“Hustling, stepping over to take charges, diving on the ground for a loose ball. I think he realized what his niche was on this team that season. It was kind of a humbling experience at the beginning, but once he got his feet wet, he showed a few splashes of what Wichita State fans are probably going to expect next season.”
Stevenson said he learned to make quicker decisions — but admits there is still plenty to improve on — and gained a better understanding of where on the court he needs to be in different situations.
“I actually enjoyed doing that stuff, because it gave me a year off of having the pressure on my shoulders to score the big bucket,” Stevenson said. “I probably had nine or 10 good offensive games, but I struggled for a lot of the year.
“I enjoyed coming in and trying to be a good on-ball defender, good off-ball defender, rebounder, communicator. I felt as the season progressed, my role as a communicator and leader grew tremendously, especially in the NIT run. … It opened my eyes to what I have to do, and what I have to be.”
There were growing pains along the way with learning how to play in Marshall’s system, but Stevenson said he’s better for it.
“I think it’s the culture they have,” Thomas said. “He had to grow up fast. He was put in some situations where he had to mature. He went from starting some games, to having to come off the bench, to having a limited role, and he had to grow up fast.
“I think all of that has made him tougher. The difference in his game now that I notice right away is there’s really no nonsense. He doesn’t settle. He really attacks the rim aggressively. … It’s almost like the more contact he sees, the better it is for him. He’s just way more explosive getting to the basket than ever.”
As Stevenson experienced personal growth as a player, the Shockers steadily improved as the season progressed, turning what was, at times, a frustrating season, into a semifinals appearance in the NIT.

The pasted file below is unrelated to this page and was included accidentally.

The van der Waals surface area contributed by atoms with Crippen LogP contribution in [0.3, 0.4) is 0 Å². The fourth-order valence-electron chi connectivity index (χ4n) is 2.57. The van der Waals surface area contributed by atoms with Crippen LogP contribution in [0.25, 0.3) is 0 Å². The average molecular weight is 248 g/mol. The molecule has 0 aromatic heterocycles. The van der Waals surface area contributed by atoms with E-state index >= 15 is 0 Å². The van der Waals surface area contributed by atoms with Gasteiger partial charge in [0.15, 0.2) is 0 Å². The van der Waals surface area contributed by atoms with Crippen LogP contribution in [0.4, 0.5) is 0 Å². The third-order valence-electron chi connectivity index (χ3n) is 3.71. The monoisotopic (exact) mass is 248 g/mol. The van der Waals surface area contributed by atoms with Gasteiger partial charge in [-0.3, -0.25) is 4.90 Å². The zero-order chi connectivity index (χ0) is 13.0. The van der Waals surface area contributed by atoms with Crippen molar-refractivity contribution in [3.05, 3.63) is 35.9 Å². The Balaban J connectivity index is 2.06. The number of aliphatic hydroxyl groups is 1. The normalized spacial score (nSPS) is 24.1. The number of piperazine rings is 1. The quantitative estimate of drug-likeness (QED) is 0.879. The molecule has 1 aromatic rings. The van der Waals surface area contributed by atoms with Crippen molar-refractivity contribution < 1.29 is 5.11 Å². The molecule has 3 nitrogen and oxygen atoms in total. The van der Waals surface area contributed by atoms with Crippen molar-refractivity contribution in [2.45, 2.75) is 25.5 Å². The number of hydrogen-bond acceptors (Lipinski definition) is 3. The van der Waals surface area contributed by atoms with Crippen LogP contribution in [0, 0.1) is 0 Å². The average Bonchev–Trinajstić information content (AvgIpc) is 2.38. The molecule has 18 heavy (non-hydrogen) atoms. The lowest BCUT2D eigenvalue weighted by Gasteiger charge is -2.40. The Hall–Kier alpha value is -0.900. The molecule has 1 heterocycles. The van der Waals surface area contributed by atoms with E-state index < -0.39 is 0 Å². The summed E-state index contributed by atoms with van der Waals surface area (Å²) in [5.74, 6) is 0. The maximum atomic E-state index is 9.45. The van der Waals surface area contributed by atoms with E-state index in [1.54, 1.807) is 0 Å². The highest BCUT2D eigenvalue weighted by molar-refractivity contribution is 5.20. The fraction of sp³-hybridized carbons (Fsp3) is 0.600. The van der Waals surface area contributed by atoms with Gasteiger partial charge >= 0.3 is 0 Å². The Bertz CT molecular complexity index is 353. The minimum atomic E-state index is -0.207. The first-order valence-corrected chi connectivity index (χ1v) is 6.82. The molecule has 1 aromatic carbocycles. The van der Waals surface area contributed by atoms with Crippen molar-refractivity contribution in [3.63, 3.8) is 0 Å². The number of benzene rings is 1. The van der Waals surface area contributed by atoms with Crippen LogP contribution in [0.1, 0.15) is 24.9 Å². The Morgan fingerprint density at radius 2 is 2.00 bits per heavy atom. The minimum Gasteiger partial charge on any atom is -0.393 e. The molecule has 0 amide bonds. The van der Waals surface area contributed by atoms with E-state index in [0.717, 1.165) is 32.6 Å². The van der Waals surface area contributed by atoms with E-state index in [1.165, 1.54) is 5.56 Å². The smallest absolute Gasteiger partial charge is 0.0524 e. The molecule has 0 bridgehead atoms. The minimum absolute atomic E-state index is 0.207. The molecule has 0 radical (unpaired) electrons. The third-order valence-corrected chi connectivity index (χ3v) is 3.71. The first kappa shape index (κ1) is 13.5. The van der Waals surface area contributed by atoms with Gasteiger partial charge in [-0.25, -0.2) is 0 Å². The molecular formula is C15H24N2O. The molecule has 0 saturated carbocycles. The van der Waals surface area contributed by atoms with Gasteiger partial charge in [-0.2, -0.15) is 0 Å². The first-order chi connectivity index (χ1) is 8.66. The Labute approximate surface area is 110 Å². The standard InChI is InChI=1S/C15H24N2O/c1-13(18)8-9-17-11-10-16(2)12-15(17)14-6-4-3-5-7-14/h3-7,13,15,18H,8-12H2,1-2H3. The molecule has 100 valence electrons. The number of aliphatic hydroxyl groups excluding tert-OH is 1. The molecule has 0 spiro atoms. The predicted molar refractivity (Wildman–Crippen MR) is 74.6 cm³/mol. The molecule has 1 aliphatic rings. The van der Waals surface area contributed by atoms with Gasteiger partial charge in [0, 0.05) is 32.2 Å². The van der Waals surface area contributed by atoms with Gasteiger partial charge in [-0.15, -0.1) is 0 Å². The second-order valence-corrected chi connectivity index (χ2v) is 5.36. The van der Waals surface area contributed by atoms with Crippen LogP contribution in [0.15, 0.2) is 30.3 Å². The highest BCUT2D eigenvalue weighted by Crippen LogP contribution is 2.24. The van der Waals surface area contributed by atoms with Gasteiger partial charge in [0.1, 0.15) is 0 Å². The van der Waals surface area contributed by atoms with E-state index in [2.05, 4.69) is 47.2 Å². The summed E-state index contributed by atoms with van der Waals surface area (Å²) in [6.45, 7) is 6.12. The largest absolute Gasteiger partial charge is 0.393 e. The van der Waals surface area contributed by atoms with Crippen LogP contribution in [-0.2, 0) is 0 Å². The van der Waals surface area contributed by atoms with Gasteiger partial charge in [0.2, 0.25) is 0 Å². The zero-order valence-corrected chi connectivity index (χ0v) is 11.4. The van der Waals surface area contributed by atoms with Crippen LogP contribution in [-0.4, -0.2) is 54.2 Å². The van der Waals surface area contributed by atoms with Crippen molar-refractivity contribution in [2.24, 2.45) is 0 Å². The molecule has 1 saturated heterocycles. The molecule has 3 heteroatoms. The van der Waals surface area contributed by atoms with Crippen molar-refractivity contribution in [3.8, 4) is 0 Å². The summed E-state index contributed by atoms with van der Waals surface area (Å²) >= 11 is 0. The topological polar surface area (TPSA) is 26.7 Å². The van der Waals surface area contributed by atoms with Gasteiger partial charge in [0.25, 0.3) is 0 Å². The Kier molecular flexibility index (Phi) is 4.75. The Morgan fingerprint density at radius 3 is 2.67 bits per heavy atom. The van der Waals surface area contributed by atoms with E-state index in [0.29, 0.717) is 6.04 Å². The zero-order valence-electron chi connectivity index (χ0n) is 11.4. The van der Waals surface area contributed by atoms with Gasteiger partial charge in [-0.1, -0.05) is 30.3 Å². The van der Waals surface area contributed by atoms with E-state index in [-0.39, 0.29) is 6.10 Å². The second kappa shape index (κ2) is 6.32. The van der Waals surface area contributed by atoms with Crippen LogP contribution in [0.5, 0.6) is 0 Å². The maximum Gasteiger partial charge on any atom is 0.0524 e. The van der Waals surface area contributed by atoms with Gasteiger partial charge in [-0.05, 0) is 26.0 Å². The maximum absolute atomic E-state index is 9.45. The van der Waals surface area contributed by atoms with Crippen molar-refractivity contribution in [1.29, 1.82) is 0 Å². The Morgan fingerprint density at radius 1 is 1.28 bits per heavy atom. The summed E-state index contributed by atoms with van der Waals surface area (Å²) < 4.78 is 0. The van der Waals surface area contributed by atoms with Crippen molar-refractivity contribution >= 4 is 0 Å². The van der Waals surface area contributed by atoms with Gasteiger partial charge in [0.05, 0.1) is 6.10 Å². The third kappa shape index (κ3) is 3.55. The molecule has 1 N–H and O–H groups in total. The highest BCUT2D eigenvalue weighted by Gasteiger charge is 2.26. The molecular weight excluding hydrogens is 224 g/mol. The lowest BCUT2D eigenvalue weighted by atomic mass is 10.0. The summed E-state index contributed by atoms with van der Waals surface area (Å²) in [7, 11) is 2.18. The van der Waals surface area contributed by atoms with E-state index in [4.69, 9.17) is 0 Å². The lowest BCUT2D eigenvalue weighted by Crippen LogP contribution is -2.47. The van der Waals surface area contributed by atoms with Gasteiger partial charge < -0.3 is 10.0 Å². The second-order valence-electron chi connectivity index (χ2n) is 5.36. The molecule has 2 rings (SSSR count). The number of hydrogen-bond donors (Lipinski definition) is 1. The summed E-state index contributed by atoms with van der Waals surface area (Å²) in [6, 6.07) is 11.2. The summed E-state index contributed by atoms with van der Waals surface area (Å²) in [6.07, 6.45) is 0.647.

That postseason experience will help Stevenson, and the two other freshman who had significant playing time — Dexter Dennis and Jamarius Burton — get a jump start on their sophomore years, with Wichita State losing 42.7 percent of its scoring with seniors Markis McDuffie (18.2 points) and Samajae Haynes-Jones (11.9) departing.
“I think there were a lot of moments this year when we showed how close we were to being an actual tournament team,” Stevenson said. “We had some good wins, and we played some really good teams really tough.
“But, that NIT run … helped us because we got March playing time. Playing time in March is a lot different than playing time in November. It really helped us, and it’s only going to make us better for this upcoming season and the following season.”
Stevenson picked up his car while he was home, and drove it back to the Midwest this week, to get back to work. He’s still aiming to reach the NBA someday, and has a more realistic sense of what that will take following his freshman season.
“Coming from high school, I was the guy on the team,” Stevenson said. “It was good for me to come in and be humbled, and take a step back, and look in the mirror and then be like, ‘Alright, this is what I’ve got to do to get better, and better my chances of going on.’ ”
Thomas recognizes the changes, how Stevenson has matured mentally, and he has made strides on the basketball court. But, this much remains constant — Thomas is confident Stevenson’s work ethic will never falter.
“He’s wired differently,” Thomas said. “He wants to be great.”